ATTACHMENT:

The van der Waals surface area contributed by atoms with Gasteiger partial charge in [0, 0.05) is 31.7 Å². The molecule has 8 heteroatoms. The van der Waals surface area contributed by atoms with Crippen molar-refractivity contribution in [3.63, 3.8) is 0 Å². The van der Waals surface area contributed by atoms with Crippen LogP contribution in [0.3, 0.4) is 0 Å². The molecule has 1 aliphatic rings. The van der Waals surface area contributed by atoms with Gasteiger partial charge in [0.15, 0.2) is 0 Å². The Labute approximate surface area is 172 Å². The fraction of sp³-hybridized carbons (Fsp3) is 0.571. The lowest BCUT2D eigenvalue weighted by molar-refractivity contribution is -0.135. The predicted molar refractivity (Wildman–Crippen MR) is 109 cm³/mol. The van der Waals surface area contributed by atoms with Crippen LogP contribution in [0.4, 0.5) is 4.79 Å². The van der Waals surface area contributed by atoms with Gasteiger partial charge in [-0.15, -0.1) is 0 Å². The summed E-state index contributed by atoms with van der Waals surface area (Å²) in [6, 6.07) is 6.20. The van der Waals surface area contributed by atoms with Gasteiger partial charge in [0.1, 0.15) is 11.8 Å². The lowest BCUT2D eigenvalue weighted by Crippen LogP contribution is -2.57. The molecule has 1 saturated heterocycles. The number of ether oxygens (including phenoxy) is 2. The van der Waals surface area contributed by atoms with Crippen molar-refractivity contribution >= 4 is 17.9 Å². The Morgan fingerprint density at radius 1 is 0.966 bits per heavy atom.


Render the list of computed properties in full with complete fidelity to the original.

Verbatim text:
The van der Waals surface area contributed by atoms with Gasteiger partial charge in [0, 0.05) is 31.7 Å². The molecule has 8 heteroatoms. The van der Waals surface area contributed by atoms with Crippen molar-refractivity contribution in [3.63, 3.8) is 0 Å². The van der Waals surface area contributed by atoms with Crippen LogP contribution in [0.3, 0.4) is 0 Å². The molecule has 1 aliphatic rings. The van der Waals surface area contributed by atoms with Gasteiger partial charge in [0.15, 0.2) is 0 Å². The Labute approximate surface area is 172 Å². The fraction of sp³-hybridized carbons (Fsp3) is 0.571. The lowest BCUT2D eigenvalue weighted by molar-refractivity contribution is -0.135. The predicted molar refractivity (Wildman–Crippen MR) is 109 cm³/mol. The van der Waals surface area contributed by atoms with Crippen LogP contribution in [0.4, 0.5) is 4.79 Å². The van der Waals surface area contributed by atoms with Gasteiger partial charge in [-0.15, -0.1) is 0 Å². The summed E-state index contributed by atoms with van der Waals surface area (Å²) in [6, 6.07) is 6.20. The van der Waals surface area contributed by atoms with Gasteiger partial charge in [0.1, 0.15) is 11.8 Å². The lowest BCUT2D eigenvalue weighted by Crippen LogP contribution is -2.57. The molecule has 1 saturated heterocycles. The number of ether oxygens (including phenoxy) is 2. The van der Waals surface area contributed by atoms with Crippen molar-refractivity contribution >= 4 is 17.9 Å². The Morgan fingerprint density at radius 1 is 0.966 bits per heavy atom.